Governments stop just short of using “genocide” to describe Chinese treatment of UighursPosted by Robert Leonard / February 23, 2021
Major western governments have stopped just short of labeling the Chinese oppression of the Uighur people “genocide,” a term that might trigger international law if widely adopted. The British government, for example, denounced oppressions “on an industrial scale” against the Uighurs. Canadian House of Commons voted to call the situation genocide, but Trudeau and his cabinet abstained from the vote––and anyway, a simple parliamentary declaration doesn’t do much.
Canada began considering calling China’s treatment of Uighurs “genocide,” two weeks ago. That followed the U.S. State Department has labeled China’s treatment of the Uighur people genocide, the harshest criticism of Beijing’s actions. Around that same time, Boris Johnson announced that the British government will not call the Uighur situation in genocide.
Last week, the United States Congressional-Executive Commission on China (CECC) has concluded, finally, that “crimes against humanity – and possibly genocide – are occurring” against the Uighur people.
“What caught my eye was that they actually use specific language saying that China needs to ‘upgrade population quality,’” she said. “They need to ‘optimize their birth policy.’ They even use a term … which is effectively emphasizing the role of eugenics in population planning in China.”
A Uighur doctor has described horrific things happening as part of China’s attempts to control the Uighur population, including forced abortions and hysterectomies. This doctor’s testimony confirms what Uighur women have said about their experiences under Beijing’s genocidal campaign, describing forced sterilization and other human rights violations.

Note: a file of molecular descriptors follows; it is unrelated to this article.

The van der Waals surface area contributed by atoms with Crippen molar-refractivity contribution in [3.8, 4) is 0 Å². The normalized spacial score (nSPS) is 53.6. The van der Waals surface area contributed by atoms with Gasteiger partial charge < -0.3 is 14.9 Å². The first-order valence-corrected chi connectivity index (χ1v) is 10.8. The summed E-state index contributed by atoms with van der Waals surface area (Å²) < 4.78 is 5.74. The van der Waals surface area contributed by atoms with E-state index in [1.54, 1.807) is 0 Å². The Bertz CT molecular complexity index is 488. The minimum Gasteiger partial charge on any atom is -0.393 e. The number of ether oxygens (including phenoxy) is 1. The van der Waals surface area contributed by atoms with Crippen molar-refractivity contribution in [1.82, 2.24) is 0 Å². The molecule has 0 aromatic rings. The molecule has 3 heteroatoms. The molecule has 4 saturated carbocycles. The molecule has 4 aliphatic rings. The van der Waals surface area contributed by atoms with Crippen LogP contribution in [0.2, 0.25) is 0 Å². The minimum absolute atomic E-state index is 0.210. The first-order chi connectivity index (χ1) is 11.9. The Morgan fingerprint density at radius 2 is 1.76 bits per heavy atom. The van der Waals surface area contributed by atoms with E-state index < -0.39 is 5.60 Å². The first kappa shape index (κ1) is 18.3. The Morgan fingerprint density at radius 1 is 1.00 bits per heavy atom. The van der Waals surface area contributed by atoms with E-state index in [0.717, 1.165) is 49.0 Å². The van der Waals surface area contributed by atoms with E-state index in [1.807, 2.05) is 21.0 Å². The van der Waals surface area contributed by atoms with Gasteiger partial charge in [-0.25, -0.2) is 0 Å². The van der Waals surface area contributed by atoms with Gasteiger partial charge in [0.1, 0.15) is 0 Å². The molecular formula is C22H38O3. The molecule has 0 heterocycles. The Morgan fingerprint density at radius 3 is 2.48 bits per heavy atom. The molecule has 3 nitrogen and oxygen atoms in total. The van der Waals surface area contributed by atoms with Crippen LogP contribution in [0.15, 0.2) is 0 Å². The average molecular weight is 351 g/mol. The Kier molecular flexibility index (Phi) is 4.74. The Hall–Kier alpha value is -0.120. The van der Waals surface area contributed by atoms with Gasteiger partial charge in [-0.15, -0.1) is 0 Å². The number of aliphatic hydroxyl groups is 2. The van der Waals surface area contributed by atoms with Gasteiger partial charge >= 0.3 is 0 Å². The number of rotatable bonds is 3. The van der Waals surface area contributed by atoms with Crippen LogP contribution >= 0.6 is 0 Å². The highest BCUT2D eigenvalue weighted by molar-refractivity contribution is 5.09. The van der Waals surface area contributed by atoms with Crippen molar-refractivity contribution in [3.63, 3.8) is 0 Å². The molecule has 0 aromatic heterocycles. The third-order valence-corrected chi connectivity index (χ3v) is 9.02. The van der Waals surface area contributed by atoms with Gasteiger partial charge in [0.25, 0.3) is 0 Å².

A coalition of more than 180 human rights groups says that is “virtually certain” one in five cotton products are the result of forced Uighur labor, and that almost entire fashion industry is complicit in the forced labor.
A New York Times investigation has revealing that the Chinese government may be forcing Uighur people to make face masks, some of which end up in the United States. The Times was able to trace one shipment to the state of Georgia, for example.
According to a recent report out of Australia, a shocking number of global companies are exploiting the Uighur forced labor camps set up by the Chinese government. Here are just some of those companies: Abercrombie & Fitch, Amazon, GAP, H&M, Nike, Jack & Jones, Sharp, Siemens, Skechers, ASUS, Apple, Samsung, Huawei, BMW, Volkswagen, Sony, Polo Ralph Lauren, Puma, Victoria’s Secret, Vivo.
The news come as China ramps up its attempts to wipe out the Uighur people by attempting to control their population growth. The government is forcible implanting IUDs, sterilizing, and performing abortions on Uighur to prevent them from procreating.
The Chinese government is also sending Uighurs to detention camps for growing beards or wearing veils, both related to Muslim practices. What’s more, the government is also detaining Uighurs for visiting foreign websites.
Beijing is also allegedly forcing Muslim members of the Uighur community to redecorate their homes, removing anything that doesn’t appear “traditionally Chinese” and replaced with decorations that do.